Over the years I have had the opportunity to fly a Piper Aerostar, and insured a fair number of them when I owned my aviation insurance business. While I knew the airplane was a tough bird, I never new it was as tough as the one flown by Chris Gaklis!
Botched Go-Around Results In Gear-Up MishapRecently Mr. Gaklis amazed a number of people at the small airport at Aero Acres Air Park when he was approaching to land and then decided to go around because of some anticipated cross winds. What happened next was described in an article in AvWeb by Russ Niles:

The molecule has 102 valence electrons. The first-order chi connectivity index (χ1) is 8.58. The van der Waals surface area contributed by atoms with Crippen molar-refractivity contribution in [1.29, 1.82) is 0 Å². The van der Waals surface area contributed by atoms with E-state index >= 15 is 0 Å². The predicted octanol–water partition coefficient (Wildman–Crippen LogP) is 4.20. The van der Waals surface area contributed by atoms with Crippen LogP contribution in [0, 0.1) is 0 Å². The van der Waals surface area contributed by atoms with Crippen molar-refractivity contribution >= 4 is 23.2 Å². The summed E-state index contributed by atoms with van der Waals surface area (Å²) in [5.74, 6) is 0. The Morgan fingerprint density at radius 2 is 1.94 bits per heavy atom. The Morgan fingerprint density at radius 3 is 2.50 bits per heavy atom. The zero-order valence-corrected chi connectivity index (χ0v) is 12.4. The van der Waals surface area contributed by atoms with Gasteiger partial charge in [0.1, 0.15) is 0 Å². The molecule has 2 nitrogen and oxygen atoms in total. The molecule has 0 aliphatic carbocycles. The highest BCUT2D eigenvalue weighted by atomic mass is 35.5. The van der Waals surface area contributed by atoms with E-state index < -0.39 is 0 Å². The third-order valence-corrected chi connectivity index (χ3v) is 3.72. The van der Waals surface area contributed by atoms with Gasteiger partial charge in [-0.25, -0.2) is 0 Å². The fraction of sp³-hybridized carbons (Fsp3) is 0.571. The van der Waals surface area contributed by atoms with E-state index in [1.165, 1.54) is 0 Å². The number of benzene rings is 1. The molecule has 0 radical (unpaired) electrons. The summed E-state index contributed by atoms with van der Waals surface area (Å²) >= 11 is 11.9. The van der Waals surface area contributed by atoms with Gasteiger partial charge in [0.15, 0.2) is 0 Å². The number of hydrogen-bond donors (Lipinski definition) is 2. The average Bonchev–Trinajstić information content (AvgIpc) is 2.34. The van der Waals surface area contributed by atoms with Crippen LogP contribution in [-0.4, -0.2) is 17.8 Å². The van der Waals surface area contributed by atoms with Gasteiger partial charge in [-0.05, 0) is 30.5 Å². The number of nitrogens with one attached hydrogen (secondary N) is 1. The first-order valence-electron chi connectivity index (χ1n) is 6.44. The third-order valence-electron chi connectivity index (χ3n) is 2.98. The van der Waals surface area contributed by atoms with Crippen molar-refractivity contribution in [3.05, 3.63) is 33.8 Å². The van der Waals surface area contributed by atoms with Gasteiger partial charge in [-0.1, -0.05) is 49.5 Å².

The 87-year-old pilot who skipped a gear-up Piper Aerostar off a runway in Florida earlier this month told AVweb he didn't forget to drop the gear. In fact, Chris Gaklis said in an interview he retracted the gear a few seconds before the aircraft was caught on video clattering down the short strip at Aero Acres Air Park in Port St. Lucie, then lurching back into the air. It was, he said, a botched go-around rather than a gear-up landing. "As I was coming in on final I noticed the (crosswind) was coming up," he said. He decided to go around but after pulling up the gear and firewalling the throttles, he retracted the flaps prematurely. "It dropped about eight feet," he said. He said he knew the aircraft had spent some time on the ground but the howling engines masked the extent of the impromptu belly landing and he elected to continue the go-around. After he had stabilized the aircraft in the pattern, he learned from the ground radio station that there were no repair services on the field so, with the engines still making power and no apparent problems staying airborne he elected to fly to his home airport of Ft. Lauderdale Executive Airport about 80 miles away. "I said: 'To hell with it, I'll go back,'" said Gaklis. He tested the gear and "got three green" so he left the wheels down for the low and slow flight (for an Aerostar) back home. "It ran perfectly," he said. "There was no vibration whatsoever." Gaklis said he landed normally and it wasn't until he shut down that he realized how lucky he had been. "I was shocked when I saw the props," he said. An image posted online shows the prop tips curled like fish hooks about six inches up the chord. Gaklis has the Aerostar listed for sale as a rebuild and he's estimating there is about $50,000 in damage to the props, engines and belly. If it doesn't sell, he's considering doing the work himself but he said it's unlikely he'll fly the aircraft again.